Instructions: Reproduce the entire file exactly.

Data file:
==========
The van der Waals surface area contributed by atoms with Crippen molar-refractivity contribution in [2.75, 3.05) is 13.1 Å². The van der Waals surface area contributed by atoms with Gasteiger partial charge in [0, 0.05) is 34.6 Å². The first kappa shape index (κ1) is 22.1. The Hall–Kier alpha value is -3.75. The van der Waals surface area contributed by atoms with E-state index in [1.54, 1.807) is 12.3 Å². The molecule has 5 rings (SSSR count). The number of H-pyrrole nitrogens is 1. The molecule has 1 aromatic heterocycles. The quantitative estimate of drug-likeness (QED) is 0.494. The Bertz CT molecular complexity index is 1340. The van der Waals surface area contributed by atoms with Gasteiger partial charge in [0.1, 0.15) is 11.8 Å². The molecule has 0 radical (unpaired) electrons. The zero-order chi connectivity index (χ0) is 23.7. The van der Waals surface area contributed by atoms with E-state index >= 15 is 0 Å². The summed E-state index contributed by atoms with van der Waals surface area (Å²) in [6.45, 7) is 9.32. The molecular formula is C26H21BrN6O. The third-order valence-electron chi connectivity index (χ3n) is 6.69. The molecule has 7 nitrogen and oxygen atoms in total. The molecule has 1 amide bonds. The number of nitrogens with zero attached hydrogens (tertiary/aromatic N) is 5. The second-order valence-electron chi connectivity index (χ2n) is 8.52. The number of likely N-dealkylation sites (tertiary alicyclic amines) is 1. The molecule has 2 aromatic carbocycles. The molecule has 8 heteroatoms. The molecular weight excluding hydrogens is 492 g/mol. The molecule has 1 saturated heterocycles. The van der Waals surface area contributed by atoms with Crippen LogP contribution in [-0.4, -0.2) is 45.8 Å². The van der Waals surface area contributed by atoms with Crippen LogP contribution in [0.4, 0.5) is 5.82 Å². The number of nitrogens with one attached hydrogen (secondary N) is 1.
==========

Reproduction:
The van der Waals surface area contributed by atoms with Crippen molar-refractivity contribution in [2.75, 3.05) is 13.1 Å². The van der Waals surface area contributed by atoms with Gasteiger partial charge in [0, 0.05) is 34.6 Å². The first kappa shape index (κ1) is 22.1. The Hall–Kier alpha value is -3.75. The van der Waals surface area contributed by atoms with E-state index in [1.54, 1.807) is 12.3 Å². The molecule has 5 rings (SSSR count). The number of H-pyrrole nitrogens is 1. The molecule has 1 aromatic heterocycles. The quantitative estimate of drug-likeness (QED) is 0.494. The Bertz CT molecular complexity index is 1340. The van der Waals surface area contributed by atoms with Gasteiger partial charge in [0.1, 0.15) is 11.8 Å². The molecule has 0 radical (unpaired) electrons. The zero-order chi connectivity index (χ0) is 23.7. The van der Waals surface area contributed by atoms with E-state index >= 15 is 0 Å². The summed E-state index contributed by atoms with van der Waals surface area (Å²) in [6.45, 7) is 9.32. The molecular formula is C26H21BrN6O. The third-order valence-electron chi connectivity index (χ3n) is 6.69. The molecule has 7 nitrogen and oxygen atoms in total. The molecule has 1 amide bonds. The number of nitrogens with zero attached hydrogens (tertiary/aromatic N) is 5. The second-order valence-electron chi connectivity index (χ2n) is 8.52. The number of likely N-dealkylation sites (tertiary alicyclic amines) is 1. The molecule has 2 aromatic carbocycles. The molecule has 8 heteroatoms. The molecular weight excluding hydrogens is 492 g/mol. The molecule has 1 saturated heterocycles. The van der Waals surface area contributed by atoms with Crippen LogP contribution in [-0.4, -0.2) is 45.8 Å². The van der Waals surface area contributed by atoms with Crippen LogP contribution in [0.4, 0.5) is 5.82 Å². The number of nitrogens with one attached hydrogen (secondary N) is 1.